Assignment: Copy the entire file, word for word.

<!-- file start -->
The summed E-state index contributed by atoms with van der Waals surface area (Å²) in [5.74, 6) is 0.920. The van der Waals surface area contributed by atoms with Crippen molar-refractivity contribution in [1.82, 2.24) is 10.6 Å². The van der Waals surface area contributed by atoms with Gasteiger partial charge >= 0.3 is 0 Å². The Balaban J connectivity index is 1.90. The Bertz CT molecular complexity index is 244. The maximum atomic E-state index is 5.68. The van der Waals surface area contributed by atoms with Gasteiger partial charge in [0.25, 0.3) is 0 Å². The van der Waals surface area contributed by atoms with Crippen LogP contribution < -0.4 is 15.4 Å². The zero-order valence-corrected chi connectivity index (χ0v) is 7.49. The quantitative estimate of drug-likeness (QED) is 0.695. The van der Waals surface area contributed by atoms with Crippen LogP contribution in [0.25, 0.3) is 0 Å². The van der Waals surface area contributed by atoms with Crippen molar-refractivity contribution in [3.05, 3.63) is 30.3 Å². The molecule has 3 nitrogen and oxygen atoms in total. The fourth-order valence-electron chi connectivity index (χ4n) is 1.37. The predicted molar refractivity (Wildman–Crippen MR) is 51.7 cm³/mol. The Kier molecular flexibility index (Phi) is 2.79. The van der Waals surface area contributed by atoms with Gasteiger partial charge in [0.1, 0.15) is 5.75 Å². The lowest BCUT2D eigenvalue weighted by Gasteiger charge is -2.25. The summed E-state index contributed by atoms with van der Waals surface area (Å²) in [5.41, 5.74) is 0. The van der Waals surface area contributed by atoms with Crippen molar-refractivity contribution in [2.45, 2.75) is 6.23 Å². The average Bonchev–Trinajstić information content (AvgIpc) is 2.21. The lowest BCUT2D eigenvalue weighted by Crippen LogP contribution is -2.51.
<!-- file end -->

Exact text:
The summed E-state index contributed by atoms with van der Waals surface area (Å²) in [5.74, 6) is 0.920. The van der Waals surface area contributed by atoms with Crippen molar-refractivity contribution in [1.82, 2.24) is 10.6 Å². The van der Waals surface area contributed by atoms with Gasteiger partial charge >= 0.3 is 0 Å². The Balaban J connectivity index is 1.90. The Bertz CT molecular complexity index is 244. The maximum atomic E-state index is 5.68. The van der Waals surface area contributed by atoms with Gasteiger partial charge in [0.25, 0.3) is 0 Å². The van der Waals surface area contributed by atoms with Crippen LogP contribution < -0.4 is 15.4 Å². The zero-order valence-corrected chi connectivity index (χ0v) is 7.49. The quantitative estimate of drug-likeness (QED) is 0.695. The van der Waals surface area contributed by atoms with Crippen LogP contribution in [0.25, 0.3) is 0 Å². The van der Waals surface area contributed by atoms with Crippen molar-refractivity contribution in [3.05, 3.63) is 30.3 Å². The molecule has 3 nitrogen and oxygen atoms in total. The fourth-order valence-electron chi connectivity index (χ4n) is 1.37. The predicted molar refractivity (Wildman–Crippen MR) is 51.7 cm³/mol. The Kier molecular flexibility index (Phi) is 2.79. The van der Waals surface area contributed by atoms with Gasteiger partial charge in [0.1, 0.15) is 5.75 Å². The lowest BCUT2D eigenvalue weighted by Gasteiger charge is -2.25. The summed E-state index contributed by atoms with van der Waals surface area (Å²) in [5.41, 5.74) is 0. The van der Waals surface area contributed by atoms with Crippen molar-refractivity contribution in [2.45, 2.75) is 6.23 Å². The average Bonchev–Trinajstić information content (AvgIpc) is 2.21. The lowest BCUT2D eigenvalue weighted by Crippen LogP contribution is -2.51.